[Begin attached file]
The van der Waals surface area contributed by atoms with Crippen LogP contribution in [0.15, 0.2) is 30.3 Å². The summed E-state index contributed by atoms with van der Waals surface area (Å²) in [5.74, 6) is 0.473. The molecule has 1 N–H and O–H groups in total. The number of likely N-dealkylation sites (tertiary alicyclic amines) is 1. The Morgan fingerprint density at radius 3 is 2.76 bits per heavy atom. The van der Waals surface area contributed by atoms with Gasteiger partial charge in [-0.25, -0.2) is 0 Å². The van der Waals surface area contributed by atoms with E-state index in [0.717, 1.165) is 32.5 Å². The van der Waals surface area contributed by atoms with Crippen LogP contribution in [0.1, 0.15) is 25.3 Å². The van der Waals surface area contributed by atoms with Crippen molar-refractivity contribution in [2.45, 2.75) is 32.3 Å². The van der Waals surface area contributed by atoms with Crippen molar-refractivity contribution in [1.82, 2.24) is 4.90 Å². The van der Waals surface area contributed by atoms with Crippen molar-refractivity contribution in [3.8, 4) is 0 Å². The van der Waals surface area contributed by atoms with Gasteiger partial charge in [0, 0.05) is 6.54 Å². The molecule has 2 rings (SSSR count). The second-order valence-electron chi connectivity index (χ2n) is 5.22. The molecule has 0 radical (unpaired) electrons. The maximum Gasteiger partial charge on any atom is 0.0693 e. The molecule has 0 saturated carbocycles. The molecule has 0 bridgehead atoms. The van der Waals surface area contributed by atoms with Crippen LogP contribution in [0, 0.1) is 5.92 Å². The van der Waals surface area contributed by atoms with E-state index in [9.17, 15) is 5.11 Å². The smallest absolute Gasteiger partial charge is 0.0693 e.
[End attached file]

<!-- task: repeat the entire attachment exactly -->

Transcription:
The van der Waals surface area contributed by atoms with Crippen LogP contribution in [0.15, 0.2) is 30.3 Å². The summed E-state index contributed by atoms with van der Waals surface area (Å²) in [5.74, 6) is 0.473. The molecule has 1 N–H and O–H groups in total. The number of likely N-dealkylation sites (tertiary alicyclic amines) is 1. The Morgan fingerprint density at radius 3 is 2.76 bits per heavy atom. The van der Waals surface area contributed by atoms with Gasteiger partial charge in [-0.25, -0.2) is 0 Å². The van der Waals surface area contributed by atoms with E-state index in [0.717, 1.165) is 32.5 Å². The van der Waals surface area contributed by atoms with Crippen LogP contribution in [0.1, 0.15) is 25.3 Å². The van der Waals surface area contributed by atoms with Crippen molar-refractivity contribution in [2.45, 2.75) is 32.3 Å². The van der Waals surface area contributed by atoms with Crippen molar-refractivity contribution in [1.82, 2.24) is 4.90 Å². The van der Waals surface area contributed by atoms with Crippen molar-refractivity contribution in [3.8, 4) is 0 Å². The van der Waals surface area contributed by atoms with Gasteiger partial charge in [0, 0.05) is 6.54 Å². The molecule has 2 rings (SSSR count). The second-order valence-electron chi connectivity index (χ2n) is 5.22. The molecule has 0 radical (unpaired) electrons. The maximum Gasteiger partial charge on any atom is 0.0693 e. The molecule has 0 saturated carbocycles. The molecule has 0 bridgehead atoms. The van der Waals surface area contributed by atoms with Crippen LogP contribution in [0, 0.1) is 5.92 Å². The van der Waals surface area contributed by atoms with E-state index in [9.17, 15) is 5.11 Å². The smallest absolute Gasteiger partial charge is 0.0693 e.